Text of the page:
A $600,000 grant from the Robert Wood Johnson Foundation will fund a three-year project with the World Health Organization to develop a new model for health care that incorporates the consideration of cultural attitudes and practices that affect health in the United States. This project extends a WHO effort already underway in Europe, and it will be led by Ted Fischer, Cornelius Vanderbilt Professor of Anthropology and director of the Center of Latin American Studies.
Fischer is an expert in understandings of well-being across cultures and has consulted with WHO-Europe’s project for the past four years.
“In the health field, we spend most of our time talking about medical interventions, of course, but we don’t give much thought to cultural ones,” said Fischer. “But we all have cultural beliefs and practices that affect our health, and in some cases, these can be a matter of life or death.”
“Our cultural beliefs shape the way we think about health,” said Karabi Acharya, director at the Robert Wood Johnson Foundation. “We draw from the experiences of countries around the world that bring the relationship between culture and health into sharper focus. Leveraging that global learning, this project will explore culture’s impact on our overall health and well-being in the U.S.”
A significant challenge to the implementation of effective public health strategies is overcoming what can seem like a puzzling lack of engagement or even resistance to interventions by the affected communities, Fischer said. For example, although Romania has the highest rate of cervical cancer in Europe, efforts to increase screening failed miserably. When WHO social scientists came to investigate, they learned that the women’s health practices imposed during the Ceaușescu regime from the ‘60s to the ‘80s had created a widespread mistrust between women and the medical community that had been passed down from mothers to daughters to the present day. With that new insight, public health officials understood that their first step had to be to rebuild trust with Romanian women so they would feel more comfortable participating in screenings.
“We all have cultural beliefs and practices that affect our health, and in some cases, these can be a matter of life or death.”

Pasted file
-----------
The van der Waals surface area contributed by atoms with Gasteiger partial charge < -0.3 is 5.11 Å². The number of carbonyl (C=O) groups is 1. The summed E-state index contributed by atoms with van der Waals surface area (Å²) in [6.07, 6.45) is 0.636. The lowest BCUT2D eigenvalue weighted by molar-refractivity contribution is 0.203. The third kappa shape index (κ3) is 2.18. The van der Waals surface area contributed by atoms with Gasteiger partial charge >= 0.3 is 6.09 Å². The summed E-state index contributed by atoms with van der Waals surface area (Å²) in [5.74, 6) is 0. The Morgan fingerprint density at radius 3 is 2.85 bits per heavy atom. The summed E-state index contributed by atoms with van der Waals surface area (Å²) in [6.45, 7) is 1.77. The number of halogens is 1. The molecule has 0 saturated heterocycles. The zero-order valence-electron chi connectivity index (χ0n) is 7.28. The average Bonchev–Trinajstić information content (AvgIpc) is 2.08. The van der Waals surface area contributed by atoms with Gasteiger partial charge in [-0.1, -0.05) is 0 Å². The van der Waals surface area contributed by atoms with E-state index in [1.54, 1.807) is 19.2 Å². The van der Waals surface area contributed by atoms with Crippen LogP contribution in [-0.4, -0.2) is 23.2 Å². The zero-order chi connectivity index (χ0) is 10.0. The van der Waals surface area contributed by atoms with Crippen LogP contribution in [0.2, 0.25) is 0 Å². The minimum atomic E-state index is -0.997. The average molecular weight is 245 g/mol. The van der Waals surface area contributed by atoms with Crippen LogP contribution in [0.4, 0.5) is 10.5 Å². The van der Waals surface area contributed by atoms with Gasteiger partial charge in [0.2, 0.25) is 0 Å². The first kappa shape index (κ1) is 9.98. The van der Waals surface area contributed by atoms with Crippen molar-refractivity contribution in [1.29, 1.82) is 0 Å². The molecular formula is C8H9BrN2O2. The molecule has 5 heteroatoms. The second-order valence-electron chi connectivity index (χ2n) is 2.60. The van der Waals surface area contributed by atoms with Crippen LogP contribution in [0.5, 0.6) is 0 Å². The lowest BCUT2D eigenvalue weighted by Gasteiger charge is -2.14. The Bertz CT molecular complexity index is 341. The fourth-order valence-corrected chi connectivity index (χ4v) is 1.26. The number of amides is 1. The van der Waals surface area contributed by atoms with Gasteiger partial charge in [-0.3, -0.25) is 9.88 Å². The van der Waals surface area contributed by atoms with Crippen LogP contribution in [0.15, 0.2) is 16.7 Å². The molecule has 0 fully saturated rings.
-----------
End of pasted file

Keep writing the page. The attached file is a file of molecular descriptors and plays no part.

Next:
“What we plan to do here is look for success stories like this from overseas, where cultural considerations have improved health outcomes, and identify ways to apply what we’ve learned from them to problems facing the United States,” Fischer said. “For example, obesity is a huge concern here. But food isn’t just fuel to people—it’s about love and culture, too. We have to understand what food means to American communities before we can change how people relate to it.”
Drawing on on Vanderbilt’s unique strengths in the study of culture and health, Fischer will convene an advisory panel of Vanderbilt social scientists with expertise in health topics. Jonathan Metzl, Frederick B. Rentschler II Professor of Sociology and Psychiatry and director of the Center for Medicine, Health, and Society, will lead the advisory panel.
Fischer’s team will also consult with an international expert panel of academics, policy makers, practitioners and other stakeholders to identify and translate relevant WHO successes to the U.S. context. They will commission new research on key topics as well as developing policy briefs and sharing their findings with health care practitioners.
“The medical field has been moving toward a model of considering the whole person, not just the disease, for a while now, and this project presents a great opportunity to rethink how we do medicine in ways we might not have considered before,” Fischer said. “And that’s really exciting.”